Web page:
Maybe she was the Ash to whoever I was. I don’t know. Ash Ketchum has had so many companions over the years it’s hard to keep track if you’re only half-heartedly watching or checking in on the franchise from time to time. Which… yeah, I play Pokémon Go from time to time, but in my defense, a couple of my coworkers are super into it and our office has a gym right out front. That I like to steal from them because I’m kind of a jerk.

            Pokémon became a large part of my childhood because, for several years, it was a major part of my friendship with A, and she did define my childhood. Because I can’t remember what it was like to not have her as a friend. We met when we were five. We picked a date in January to be our friendship anniversary even though, looking back that definitely couldn’t have been the right day.

            Pokémon was something we did together in the face of the many other activities we had to do separately. We’d spend hours comparing cards and trading. It was pretty easy to get them considering my grandmother would give me the occasional dollar for good grades, and I never spent that money on anything else. Then there were birthdays and holidays and any gift giving occasion

            Did we want to be Pokémon masters? Kind of. We wanted to collect all the cards as a sort of end goal. That’s just part of the game.

(Music fades out and new music fades in)

            But Hetalia was… Well it was a small mark on my college years, but it’s the kind of a mark that draws attention to itself. One day, I was sitting in my dorm room with my roommate and our dear friend-slash-adopted freshman. We were largely working, and I mean that. We actually were able to work in the same space without severely distracting each other.

            Of course, that didn’t not last forever.

            I think I was halfway through my Italian exercises when the subject came up. By then, we had all gone through quite a bit of that traditional sharing of information or act of disclosure that comes with the formation of a friendship, so this dear friend-slash-adopted freshman… Let’s call her L in honor of her Starbucks name... felt pretty confident making a recommendation this absurd.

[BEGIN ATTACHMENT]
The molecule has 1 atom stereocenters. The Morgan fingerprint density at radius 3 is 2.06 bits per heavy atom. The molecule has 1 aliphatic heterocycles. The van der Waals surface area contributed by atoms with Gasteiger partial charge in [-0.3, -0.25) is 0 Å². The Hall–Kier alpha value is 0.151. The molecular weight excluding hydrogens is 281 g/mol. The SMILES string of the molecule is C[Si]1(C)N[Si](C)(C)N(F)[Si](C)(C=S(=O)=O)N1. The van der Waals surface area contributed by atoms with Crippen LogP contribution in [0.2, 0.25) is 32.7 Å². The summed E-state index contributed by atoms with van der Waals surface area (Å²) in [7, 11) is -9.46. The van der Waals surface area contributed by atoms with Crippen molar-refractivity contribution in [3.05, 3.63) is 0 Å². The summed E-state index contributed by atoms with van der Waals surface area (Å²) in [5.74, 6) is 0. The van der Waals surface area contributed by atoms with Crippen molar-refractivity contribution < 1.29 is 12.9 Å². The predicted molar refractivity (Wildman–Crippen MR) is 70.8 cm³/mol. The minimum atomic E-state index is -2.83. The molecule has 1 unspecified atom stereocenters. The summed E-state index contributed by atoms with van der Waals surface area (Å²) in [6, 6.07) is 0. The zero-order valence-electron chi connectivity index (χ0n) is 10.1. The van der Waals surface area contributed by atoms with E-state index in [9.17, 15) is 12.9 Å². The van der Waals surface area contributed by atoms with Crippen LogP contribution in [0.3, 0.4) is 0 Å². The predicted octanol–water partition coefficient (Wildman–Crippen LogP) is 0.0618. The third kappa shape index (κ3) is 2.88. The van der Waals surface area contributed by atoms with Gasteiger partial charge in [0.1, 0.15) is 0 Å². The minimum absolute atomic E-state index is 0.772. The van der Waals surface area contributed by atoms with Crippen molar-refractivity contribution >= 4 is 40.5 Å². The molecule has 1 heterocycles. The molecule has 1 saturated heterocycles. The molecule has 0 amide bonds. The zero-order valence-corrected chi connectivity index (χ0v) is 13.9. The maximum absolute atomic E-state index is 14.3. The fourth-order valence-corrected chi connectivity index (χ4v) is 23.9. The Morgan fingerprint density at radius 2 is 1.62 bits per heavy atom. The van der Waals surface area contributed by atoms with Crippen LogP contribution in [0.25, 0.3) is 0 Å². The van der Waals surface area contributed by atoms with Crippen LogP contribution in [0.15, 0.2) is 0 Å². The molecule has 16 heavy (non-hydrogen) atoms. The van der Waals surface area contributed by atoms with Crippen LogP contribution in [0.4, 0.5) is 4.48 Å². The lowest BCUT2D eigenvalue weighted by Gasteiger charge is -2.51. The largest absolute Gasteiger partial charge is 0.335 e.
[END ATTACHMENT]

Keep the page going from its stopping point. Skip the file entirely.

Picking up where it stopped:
At some point, L and I had discussed our mutual love for anime. I don’t remember when, but I’m not as dismayed by that fact as I am when it comes to A. Partially because L is still a big part of my life to this day. But the point is that we talked about anime, about our love for the unique kind of hilarity therein and our openness to explore the shows that can be a bit more niche or fringe.

            So with the final piece being my interest in Italian, L recommended Hetalia to me, which at the time was on Netflix. So she pulled over my laptop that admittedly had Netflix up strictly as a motivational tool and typed it into the search bar. And yeah… I had hit the point where I wasn’t going to get anything else done that night anyway, so whatever.

            And my word, from that opening scene where Italy breaks the seriousness of the moment by yelling PASTA over several seconds is the best representation of that show. And with each episode being about five minutes, it’s easy to build up a momentum and stick with it until you have binged far more than you should have.

            But that doesn’t mean the show goes anywhere. I mean, it’s a journey, yeah, but in the metaphorical sense. The show itself doesn’t really go anywhere.